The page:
More Details from Tom Kutscher on the Future of the IKF under SKUSA Ownership

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(James McMahon) #1

Clipped from the SKUSA Springnationals “Tomversation”, Kutscher talked with @chrisortenburger to give more details on the road ahead for the IKF.

See more IKF topics here: #ikf

What do you think?

IMO it’s something the sport needs, badly. Now whether we like how it’s implemented by SKUSA (IKF V2.0) is another topic. But really, so many clubs out there need help with organization, resources, professionalism and modernization out there, to an extent something like this was bound to happen sooner or later.

I’m not super stoked about how Tom talks about “little guys”, but that’s kinda his spiel sometimes.
I think many will take issue with him saying that IKF is club racing, but I think if we’re brutally honest, for the most part, that is where it is at right now and has been for ten or more years.


(TJ Koyen) #2

I think this is a step towards what we’ve all been asking for for years; a true ladder from the bottom up to streamline club racing and help people get into the sport while providing a good path to help regional and national programs grow as well.

Lots of people have differing opinions on Tom or SKUSA, but this seems like a win to me. It’s nice to see IKF relevant again.

Curious what everyone else thinks.


(Davin Roberts Sturdivant) #3

I’d agree with that, TJ.
I do think that sometimes politics in our sport can get in the way of pragmatism. So as long as it helps to clean up the route and connect the series together, I’d be fine with that.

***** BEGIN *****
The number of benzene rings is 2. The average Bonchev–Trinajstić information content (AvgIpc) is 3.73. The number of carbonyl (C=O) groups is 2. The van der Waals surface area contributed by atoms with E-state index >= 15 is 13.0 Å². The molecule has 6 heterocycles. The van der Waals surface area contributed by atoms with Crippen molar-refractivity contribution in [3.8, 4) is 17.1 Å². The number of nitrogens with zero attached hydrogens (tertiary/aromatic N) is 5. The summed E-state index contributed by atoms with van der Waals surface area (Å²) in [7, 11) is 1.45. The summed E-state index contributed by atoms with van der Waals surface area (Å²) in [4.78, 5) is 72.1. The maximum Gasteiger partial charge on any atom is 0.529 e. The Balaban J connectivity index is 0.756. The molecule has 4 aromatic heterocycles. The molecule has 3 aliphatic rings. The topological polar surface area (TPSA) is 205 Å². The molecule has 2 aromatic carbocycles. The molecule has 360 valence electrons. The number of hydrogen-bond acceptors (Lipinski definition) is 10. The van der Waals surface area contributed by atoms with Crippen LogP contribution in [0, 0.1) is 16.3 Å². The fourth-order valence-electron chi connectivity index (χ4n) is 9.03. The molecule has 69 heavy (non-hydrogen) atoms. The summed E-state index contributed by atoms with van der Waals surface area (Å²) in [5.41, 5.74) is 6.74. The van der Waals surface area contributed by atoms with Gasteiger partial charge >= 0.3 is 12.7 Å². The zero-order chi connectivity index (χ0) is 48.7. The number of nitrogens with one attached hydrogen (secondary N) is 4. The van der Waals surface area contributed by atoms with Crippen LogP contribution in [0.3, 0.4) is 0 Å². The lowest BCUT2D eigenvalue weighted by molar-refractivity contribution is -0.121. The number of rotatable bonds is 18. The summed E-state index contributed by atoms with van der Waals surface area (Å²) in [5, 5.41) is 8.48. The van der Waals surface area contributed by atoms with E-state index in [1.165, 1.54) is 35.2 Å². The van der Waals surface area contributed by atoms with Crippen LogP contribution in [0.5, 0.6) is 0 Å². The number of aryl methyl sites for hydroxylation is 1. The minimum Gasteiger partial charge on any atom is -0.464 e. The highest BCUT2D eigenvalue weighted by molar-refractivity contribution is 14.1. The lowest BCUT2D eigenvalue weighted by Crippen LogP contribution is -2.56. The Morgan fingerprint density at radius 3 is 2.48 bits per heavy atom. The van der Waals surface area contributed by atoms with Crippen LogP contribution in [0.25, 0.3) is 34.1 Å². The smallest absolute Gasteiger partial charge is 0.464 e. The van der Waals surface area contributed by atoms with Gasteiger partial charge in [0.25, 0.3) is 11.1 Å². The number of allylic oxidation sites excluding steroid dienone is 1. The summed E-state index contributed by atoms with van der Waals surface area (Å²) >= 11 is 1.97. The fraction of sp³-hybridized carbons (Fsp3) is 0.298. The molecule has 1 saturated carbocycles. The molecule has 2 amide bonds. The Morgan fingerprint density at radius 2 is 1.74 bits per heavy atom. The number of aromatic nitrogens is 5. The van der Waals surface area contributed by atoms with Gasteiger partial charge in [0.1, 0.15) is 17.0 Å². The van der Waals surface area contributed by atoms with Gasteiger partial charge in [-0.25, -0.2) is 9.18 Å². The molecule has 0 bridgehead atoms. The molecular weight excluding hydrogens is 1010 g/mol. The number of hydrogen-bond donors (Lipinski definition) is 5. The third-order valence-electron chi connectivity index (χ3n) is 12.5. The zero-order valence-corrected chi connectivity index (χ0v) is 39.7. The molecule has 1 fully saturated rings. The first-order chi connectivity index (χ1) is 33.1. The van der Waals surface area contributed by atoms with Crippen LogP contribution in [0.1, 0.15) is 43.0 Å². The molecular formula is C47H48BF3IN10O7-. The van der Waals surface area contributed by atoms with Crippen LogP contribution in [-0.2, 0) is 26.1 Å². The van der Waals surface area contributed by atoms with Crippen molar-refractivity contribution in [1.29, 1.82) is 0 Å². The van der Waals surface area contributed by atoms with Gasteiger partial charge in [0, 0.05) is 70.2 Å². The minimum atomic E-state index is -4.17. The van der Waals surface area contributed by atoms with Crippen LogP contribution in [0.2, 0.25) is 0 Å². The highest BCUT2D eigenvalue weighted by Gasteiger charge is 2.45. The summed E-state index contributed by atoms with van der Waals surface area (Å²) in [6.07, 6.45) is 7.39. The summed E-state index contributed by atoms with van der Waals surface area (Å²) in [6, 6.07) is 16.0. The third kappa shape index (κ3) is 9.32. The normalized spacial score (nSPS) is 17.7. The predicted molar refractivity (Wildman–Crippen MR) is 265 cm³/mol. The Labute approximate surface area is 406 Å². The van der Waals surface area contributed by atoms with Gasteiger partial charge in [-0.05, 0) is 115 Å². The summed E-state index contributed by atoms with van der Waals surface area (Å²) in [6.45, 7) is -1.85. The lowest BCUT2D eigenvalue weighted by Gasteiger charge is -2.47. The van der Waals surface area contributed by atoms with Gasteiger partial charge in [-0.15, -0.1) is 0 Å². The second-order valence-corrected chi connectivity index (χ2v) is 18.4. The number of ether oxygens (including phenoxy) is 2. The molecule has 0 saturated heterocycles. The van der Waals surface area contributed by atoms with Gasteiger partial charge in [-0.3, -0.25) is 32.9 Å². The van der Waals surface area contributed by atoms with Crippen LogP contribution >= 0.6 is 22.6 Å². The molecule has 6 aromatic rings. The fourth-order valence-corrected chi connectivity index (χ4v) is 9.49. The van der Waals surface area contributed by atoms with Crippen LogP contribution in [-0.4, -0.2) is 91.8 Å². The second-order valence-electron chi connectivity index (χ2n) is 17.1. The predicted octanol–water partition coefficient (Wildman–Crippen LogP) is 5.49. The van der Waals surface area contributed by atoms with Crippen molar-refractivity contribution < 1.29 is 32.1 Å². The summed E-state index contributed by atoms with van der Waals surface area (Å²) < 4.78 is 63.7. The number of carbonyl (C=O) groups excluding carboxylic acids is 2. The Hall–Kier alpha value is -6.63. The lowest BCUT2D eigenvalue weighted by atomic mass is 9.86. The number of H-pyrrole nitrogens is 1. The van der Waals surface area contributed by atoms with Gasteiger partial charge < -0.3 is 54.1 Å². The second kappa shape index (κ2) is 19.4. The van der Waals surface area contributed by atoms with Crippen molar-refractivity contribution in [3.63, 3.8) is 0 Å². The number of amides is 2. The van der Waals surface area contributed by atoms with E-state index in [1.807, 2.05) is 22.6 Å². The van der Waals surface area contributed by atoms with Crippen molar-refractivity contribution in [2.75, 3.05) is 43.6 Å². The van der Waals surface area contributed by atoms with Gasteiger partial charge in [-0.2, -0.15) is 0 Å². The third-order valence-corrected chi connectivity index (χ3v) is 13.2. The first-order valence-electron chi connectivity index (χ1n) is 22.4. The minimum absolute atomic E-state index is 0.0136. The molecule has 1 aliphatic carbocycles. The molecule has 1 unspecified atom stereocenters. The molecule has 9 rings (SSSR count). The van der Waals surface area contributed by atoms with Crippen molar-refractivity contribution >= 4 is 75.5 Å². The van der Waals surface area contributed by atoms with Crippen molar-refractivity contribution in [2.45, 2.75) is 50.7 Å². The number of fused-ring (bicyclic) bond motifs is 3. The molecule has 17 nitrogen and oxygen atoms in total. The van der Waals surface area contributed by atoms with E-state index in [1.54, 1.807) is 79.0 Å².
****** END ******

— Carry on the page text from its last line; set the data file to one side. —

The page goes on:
(Sean Mann) #4

This feels like a lateral move, mostly. It at least maintains the IKF’s existence, but I’m not sure that anything he’s outlined will have a concrete benefit. The benefit of IKF’s broader rulebook was it could cater to any clubs classes, and had at least a workable weight limit to try to balance it all out. I’m not sure any of these change, though, other than they still exist.

From an insurance standpoint, it sounds like that’s still the same? No real change other than they’re waiving fees for 2018, which is certainly something.

I guess I’m not clear on what they will offer beyond the rulebook for a struggling club. Do they have a timing/scoring package? Race-day format? Marketing package?

I guess the vagueness surrounding how support is distributed leaves a lot to be desired. The way he’s phrasing it, there will be incentives to run Tom’s products (Evinco, IAME), but if clubs abstain from offering those because the region doesn’t have the class, will they still benefit at all? Evinco seems to be a potential club kick-back based on usage, so that’s fairly straightforward. Is there something beyond all of that, though? Year end awards (Parts, Tires, Engines, etc.)?